Paul Cornell became one of my favorite authors with his SHADOW POLICE series. His newest novel, CHALK, however, is completely different, set on the chalk downs of Wiltshire rather than in esoteric London. I found it an intriguing but disturbing read, a novel which is up front about bullying violence and its repercussions. It is also a story illuminating the dangers of awakening history. On one level, it could be viewed as a chronicle of mental disorder stimulated by traumatic violence [and certainly there are contemporary examples of that]. Beyond that view is a very intense paranormal framework, one which invokes entities, prehistory, and events of Roman Britain. Those who watched for Roman invasion still watch on. Whichever viewpoint one chooses to elicit the novel's themes, this story will shake up one's own received world view and refuse to be forgotten.

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Thursday, February 16, 2017

GYPSY by Dan Foley_ Review

GypsyGypsy by Dan Foley
My rating: 5 of 5 stars

Review: GYPSY by Dan Foley

Gosh I love this book. It's compactly taut, requiring only a minimal suspension of disbelief. Starting with a carnival in Vermont in 1956 (a decent carnival, where the carnies demonstrate family feeling, not the horror show type often found in fiction), we the reader quickly discover that the carnie crew, and most of the townspeople are good guys. Unfortunately, the town does contain some bad apples--or rather, one monstrous (in both character and size, most unfortunately) and his personal cache of five acolytes, for whom he constantly plays his own version of Simon Says (or else). He is seemingly unstoppable; and not too stable. When he and his followers (not equal enough to be buddies) commit a horrid crime in July 1956, his own personal enabler, his brother the Sheriff, blows it away.

Fifty years later, a seventy-two-old man, a Vietnam vet, originally from New Jersey, happens into the carnival, mostly for distraction. With brain cancer, he only has three to four months to live--until he meets his destiny and finds his purpose, discovering himself returned to 1956. His hero's quest: to right a terrible wrong, to overturn a gross miscarriage of justice, and to wreak someone else's revenge. What a page-turner!

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Monday, February 6, 2017

RECOVERED by Amber Polo_Review

Recovered (The Shapeshifters' Library, #3)Recovered by Amber Polo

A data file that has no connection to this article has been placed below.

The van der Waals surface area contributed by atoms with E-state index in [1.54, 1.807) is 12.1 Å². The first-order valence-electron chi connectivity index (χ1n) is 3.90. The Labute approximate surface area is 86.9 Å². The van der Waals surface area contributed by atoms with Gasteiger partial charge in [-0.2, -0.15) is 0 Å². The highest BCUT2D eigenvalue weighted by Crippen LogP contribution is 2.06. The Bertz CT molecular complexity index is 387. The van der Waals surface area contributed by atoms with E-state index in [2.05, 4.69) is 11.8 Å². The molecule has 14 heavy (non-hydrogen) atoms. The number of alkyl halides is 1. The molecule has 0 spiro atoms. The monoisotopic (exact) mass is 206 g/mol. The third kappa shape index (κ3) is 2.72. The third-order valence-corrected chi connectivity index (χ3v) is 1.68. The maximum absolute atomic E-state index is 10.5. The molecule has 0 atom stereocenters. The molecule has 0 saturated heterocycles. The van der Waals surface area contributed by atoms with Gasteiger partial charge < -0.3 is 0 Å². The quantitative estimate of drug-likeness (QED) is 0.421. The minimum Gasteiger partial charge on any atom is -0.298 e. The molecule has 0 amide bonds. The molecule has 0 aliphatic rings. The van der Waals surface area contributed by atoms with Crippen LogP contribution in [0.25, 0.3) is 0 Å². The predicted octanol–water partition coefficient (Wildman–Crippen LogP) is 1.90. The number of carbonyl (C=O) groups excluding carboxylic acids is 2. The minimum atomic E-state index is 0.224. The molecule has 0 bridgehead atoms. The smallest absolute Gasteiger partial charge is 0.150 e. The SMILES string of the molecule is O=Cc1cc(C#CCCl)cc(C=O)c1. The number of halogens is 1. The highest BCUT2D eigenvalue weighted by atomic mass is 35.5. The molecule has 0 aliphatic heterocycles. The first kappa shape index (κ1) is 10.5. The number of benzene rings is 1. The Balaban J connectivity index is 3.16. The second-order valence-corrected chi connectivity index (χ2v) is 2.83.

My rating: 5 of 5 stars

2/06/17 (blog tour)

Review of RECOVERED by Amber Polo
[The Shapeshifters Library #3]

RECOVERED is a doggily-licious, dog-delightful story, and I can't wait to read this entertaining and imaginative series in full. In Southern Ohio, there is a pack of dog shifter Librarians (yes, you read that accurately), most of whom are late-in-life shifters, and other Librarians who are shifter friends. This small community also houses a more aggressive and generally unfriendly werewolf pack. The Dog shifters also maintain an academy for guiding and training the shifters, and are investigating and uncovering a mysterious Mound, which may contain the Library of the Ancients.

The characters are treasures, and their interaction is uplifting and heartwarming. The story is a positive joy, the kind of story that makes a reader happy to read it. If you like stories that raise your spirits, don't miss RECOVERED, and the series, THE SHAPESHIFTER'S LIBRARY.

Saturday, February 4, 2017

BLUE DEMON by David Bernstein_Review

Blue DemonBlue Demon by David Bernstein
My rating: 5 of 5 stars

Review: BLUE DEMON by David Bernstein

Who doesn't want justice served? Who doesn't think bullies, rapists, and murderers should be stopped, unable to commit further offenses?

BLUE DEMON is a story of justice taken to an extreme; of justice mutating into vengeance, of "an eye for an eye" doubled, even tripled. It's also the story of family strength, of loyalty, compassion, and love. The many tragedies that befall Dan, Jackie, and their son Cal are inexcusable and could have been avoidable (not by them, but by the perpetrators). But in the background there is one who patiently waits, and when called upon, avenges.

BLUE DEMON is a story with a heartwarming family suffering terrifically, and the imaginatively creative methods in which justice is delivered--permanently.

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Friday, February 3, 2017

WINTER TIDE by Ruthanna Emrys_Review

Winter Tide (The Innsmouth Legacy, #1)Winter Tide by Ruthanna Emrys
My rating: 5 of 5 stars

Review of WINTER TIDE by Ruthanna Emrys

WINTER TIDE will clearly be one of my favorites of 2017, and one of my all-time top novels in the Lovecraftian Mythos category. Appropriately in Women in Horror Month (February), I want to acknowledge the influence of two women horror writers, both of whom excel at play in the fields of The Lovecraft Mythos: Ruthanna Emrys, and Caitlin R. Kiernan. The writings of both are truly exceptional.